The clean energy target recommended by the chief scientist, Alan Finkel, was designed so future governments could ratchet up the ambition of the emissions cuts, Finkel has said on the ABC’s Q&A program.

Labor’s climate and energy spokesman, Mark Butler, indicated that Labor would do exactly that, if the mechanism was instituted and they then won government.

In a landmark report to the Council of Commonwealth Governments last week, Finkel recommended the government adopt a clean energy target, which would make energy users subsidise cleaner forms of electricity generation.

But, in the report, Finkel modelled that mechanism with a target of just 28% reductions in emissions from the electricity sector by 2030, which he said was “as per Australia’s international obligations under the Paris agreement”, and said deeper cuts would require another review.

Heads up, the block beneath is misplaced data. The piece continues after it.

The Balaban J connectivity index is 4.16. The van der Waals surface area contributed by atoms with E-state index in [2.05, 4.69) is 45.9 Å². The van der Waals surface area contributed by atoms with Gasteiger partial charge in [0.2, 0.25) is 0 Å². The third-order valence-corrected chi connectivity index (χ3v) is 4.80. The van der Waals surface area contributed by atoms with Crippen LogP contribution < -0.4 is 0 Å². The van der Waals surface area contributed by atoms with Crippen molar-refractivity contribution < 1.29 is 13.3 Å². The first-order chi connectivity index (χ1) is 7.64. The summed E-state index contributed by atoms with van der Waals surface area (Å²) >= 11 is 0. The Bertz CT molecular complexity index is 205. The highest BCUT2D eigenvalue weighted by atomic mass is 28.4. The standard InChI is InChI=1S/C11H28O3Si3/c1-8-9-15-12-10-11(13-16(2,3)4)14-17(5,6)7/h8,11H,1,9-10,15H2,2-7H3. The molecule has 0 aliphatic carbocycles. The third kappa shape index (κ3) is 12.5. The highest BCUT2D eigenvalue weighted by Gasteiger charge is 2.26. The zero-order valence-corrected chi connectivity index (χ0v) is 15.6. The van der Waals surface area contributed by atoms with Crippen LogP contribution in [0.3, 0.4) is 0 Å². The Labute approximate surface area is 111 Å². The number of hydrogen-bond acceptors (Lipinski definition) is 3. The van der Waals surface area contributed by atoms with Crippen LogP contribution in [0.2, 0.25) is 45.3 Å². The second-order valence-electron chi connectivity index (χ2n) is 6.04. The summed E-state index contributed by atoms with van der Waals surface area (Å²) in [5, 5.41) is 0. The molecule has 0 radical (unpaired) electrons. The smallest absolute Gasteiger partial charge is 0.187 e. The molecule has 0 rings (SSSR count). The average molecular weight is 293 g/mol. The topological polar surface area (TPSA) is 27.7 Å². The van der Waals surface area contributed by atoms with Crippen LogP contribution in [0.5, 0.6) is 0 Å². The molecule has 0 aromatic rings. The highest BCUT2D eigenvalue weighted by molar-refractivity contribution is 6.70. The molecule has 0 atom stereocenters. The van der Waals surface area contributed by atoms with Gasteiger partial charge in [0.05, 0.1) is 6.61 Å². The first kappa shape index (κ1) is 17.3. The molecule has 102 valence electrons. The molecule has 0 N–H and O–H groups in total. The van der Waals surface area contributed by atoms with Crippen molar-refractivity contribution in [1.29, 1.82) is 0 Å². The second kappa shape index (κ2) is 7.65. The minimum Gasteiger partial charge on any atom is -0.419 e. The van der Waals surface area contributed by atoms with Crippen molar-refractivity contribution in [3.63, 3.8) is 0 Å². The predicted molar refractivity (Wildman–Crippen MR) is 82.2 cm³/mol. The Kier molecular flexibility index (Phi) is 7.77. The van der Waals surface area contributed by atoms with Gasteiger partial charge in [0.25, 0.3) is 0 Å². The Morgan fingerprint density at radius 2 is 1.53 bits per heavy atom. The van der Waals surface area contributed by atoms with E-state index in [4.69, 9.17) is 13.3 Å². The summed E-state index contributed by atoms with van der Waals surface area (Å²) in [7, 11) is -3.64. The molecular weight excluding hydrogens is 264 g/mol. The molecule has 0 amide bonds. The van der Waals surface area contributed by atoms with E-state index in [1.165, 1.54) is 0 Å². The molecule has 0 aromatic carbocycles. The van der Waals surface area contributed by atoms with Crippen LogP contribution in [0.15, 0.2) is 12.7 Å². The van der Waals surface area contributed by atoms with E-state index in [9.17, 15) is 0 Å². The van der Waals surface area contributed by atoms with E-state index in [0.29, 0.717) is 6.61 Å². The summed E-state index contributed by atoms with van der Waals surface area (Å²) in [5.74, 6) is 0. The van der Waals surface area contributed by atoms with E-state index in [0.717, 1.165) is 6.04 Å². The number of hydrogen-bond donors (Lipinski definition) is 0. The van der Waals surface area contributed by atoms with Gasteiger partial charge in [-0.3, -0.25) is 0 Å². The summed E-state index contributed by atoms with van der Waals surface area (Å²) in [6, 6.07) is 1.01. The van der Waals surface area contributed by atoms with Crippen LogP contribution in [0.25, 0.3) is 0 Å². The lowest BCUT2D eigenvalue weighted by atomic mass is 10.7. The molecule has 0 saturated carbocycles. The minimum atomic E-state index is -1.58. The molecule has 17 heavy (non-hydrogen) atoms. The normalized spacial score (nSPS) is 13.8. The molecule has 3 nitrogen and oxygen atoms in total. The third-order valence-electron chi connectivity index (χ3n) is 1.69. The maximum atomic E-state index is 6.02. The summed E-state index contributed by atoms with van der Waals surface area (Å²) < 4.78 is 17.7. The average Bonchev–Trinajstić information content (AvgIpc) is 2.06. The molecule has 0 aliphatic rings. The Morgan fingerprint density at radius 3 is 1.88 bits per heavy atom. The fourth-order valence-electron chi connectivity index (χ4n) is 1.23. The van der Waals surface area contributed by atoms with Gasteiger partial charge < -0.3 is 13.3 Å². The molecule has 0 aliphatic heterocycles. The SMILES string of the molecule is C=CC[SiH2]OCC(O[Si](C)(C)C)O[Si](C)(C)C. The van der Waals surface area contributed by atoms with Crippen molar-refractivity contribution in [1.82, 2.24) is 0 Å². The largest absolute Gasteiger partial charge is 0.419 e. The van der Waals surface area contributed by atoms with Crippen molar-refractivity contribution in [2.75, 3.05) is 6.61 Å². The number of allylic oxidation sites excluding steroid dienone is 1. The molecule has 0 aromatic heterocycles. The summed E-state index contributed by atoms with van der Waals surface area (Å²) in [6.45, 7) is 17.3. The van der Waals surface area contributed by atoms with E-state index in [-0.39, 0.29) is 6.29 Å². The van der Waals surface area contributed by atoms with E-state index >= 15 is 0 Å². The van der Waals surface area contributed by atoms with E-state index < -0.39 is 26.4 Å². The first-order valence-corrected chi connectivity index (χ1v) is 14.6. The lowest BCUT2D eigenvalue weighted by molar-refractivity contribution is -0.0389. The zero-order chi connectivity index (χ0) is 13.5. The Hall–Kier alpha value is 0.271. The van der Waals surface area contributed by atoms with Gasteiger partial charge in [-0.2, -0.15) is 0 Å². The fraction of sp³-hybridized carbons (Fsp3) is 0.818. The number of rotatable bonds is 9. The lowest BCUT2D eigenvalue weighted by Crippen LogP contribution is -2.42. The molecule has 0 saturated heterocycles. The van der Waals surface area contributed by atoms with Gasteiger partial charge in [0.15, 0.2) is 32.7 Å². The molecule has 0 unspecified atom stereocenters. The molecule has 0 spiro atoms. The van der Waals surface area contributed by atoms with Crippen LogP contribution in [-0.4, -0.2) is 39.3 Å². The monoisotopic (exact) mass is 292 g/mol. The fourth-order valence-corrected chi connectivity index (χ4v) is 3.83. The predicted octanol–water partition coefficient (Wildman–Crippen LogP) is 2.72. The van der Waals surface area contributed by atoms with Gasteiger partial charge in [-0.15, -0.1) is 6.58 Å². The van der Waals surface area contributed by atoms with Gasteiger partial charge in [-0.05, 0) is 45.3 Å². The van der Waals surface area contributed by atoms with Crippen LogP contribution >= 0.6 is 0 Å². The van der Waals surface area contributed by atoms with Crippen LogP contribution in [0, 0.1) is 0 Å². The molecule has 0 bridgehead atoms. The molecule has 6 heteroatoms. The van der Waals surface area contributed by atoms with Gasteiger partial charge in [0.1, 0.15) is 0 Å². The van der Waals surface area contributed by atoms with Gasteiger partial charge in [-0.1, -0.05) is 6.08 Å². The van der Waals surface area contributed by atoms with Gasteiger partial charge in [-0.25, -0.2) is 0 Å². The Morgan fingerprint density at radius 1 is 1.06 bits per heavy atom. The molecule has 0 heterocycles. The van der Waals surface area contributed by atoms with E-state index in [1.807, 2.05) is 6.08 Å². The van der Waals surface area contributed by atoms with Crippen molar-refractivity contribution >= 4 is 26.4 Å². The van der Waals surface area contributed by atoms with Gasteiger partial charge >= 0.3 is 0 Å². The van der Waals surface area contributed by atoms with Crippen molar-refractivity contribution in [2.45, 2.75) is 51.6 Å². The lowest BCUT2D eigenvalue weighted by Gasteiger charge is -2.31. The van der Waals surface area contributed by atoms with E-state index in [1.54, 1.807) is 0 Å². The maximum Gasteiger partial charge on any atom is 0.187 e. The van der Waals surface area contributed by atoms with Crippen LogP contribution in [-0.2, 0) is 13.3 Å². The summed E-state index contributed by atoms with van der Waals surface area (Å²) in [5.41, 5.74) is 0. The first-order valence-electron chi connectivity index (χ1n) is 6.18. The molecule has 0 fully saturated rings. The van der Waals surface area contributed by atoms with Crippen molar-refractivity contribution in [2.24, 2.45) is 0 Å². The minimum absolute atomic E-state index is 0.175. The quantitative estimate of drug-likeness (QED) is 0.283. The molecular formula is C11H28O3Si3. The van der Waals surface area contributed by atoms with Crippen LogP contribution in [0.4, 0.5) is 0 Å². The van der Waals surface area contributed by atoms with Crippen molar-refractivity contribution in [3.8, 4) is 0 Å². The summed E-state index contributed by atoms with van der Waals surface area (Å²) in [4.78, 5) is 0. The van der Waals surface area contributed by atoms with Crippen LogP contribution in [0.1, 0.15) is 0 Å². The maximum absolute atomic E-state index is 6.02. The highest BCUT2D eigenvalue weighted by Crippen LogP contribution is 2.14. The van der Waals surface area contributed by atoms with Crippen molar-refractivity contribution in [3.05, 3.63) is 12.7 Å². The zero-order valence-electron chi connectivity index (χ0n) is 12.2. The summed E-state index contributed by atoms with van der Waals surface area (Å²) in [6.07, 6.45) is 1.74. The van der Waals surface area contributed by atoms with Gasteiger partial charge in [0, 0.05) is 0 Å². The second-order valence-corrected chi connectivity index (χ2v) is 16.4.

That advice came under fire, since to achieve a 28% cut in emissions across the entire economy, as Australia committed to in Paris, it is widely agreed much deeper cuts are needed in the electricity sector.

The chief executive of the Climate Council, Amanda McKenzie, levelled this criticism at the report.

“It doesn’t go far enough,” she said. “It doesn’t get emissions down as far as they need to go.”

She also said it needed to drive coal-fired power stations to be retired sooner and needed to ensure renewable energy made up more than 50% of the mix by 2030.

But a member of the audience commented: “The important thing is bipartisan support first and if Mark [Butler] is fortunate enough to win government he can ratchet it up.”

Butler said: “That’s the plan.”

Asked by host Tony Jones to explain further, Butler said: “To get Josh…